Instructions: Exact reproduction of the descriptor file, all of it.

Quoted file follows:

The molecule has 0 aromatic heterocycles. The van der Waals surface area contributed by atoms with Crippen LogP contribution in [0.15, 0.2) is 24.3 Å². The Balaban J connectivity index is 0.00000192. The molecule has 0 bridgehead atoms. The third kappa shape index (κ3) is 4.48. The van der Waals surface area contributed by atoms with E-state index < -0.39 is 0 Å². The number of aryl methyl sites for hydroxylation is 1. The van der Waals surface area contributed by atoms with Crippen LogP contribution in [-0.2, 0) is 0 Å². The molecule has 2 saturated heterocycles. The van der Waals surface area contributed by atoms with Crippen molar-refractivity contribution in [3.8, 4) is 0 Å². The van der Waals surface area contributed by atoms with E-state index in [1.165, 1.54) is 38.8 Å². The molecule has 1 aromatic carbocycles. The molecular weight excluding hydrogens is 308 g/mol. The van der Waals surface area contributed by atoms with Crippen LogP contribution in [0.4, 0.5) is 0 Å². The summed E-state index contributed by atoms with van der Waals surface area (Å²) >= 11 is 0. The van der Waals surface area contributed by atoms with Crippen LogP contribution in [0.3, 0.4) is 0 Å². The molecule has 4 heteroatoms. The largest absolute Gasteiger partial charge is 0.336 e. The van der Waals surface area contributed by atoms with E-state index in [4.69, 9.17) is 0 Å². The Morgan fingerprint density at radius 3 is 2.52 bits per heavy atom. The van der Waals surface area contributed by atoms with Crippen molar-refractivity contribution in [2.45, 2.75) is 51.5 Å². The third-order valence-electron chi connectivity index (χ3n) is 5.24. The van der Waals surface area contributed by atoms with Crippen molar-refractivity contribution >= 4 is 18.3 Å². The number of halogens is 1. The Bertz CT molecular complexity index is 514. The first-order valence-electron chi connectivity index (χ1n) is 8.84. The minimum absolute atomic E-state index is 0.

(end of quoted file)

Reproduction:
The molecule has 0 aromatic heterocycles. The van der Waals surface area contributed by atoms with Crippen LogP contribution in [0.15, 0.2) is 24.3 Å². The Balaban J connectivity index is 0.00000192. The molecule has 0 bridgehead atoms. The third kappa shape index (κ3) is 4.48. The van der Waals surface area contributed by atoms with E-state index < -0.39 is 0 Å². The number of aryl methyl sites for hydroxylation is 1. The van der Waals surface area contributed by atoms with Crippen LogP contribution in [-0.2, 0) is 0 Å². The molecule has 2 saturated heterocycles. The van der Waals surface area contributed by atoms with Crippen molar-refractivity contribution in [3.8, 4) is 0 Å². The van der Waals surface area contributed by atoms with E-state index in [1.165, 1.54) is 38.8 Å². The molecule has 1 aromatic carbocycles. The molecular weight excluding hydrogens is 308 g/mol. The van der Waals surface area contributed by atoms with Crippen LogP contribution in [0.4, 0.5) is 0 Å². The summed E-state index contributed by atoms with van der Waals surface area (Å²) >= 11 is 0. The van der Waals surface area contributed by atoms with Crippen LogP contribution in [0.3, 0.4) is 0 Å². The molecule has 4 heteroatoms. The largest absolute Gasteiger partial charge is 0.336 e. The van der Waals surface area contributed by atoms with E-state index in [4.69, 9.17) is 0 Å². The Morgan fingerprint density at radius 3 is 2.52 bits per heavy atom. The van der Waals surface area contributed by atoms with Crippen molar-refractivity contribution in [2.45, 2.75) is 51.5 Å². The third-order valence-electron chi connectivity index (χ3n) is 5.24. The van der Waals surface area contributed by atoms with Crippen molar-refractivity contribution >= 4 is 18.3 Å². The number of halogens is 1. The Bertz CT molecular complexity index is 514. The first-order valence-electron chi connectivity index (χ1n) is 8.84. The minimum absolute atomic E-state index is 0.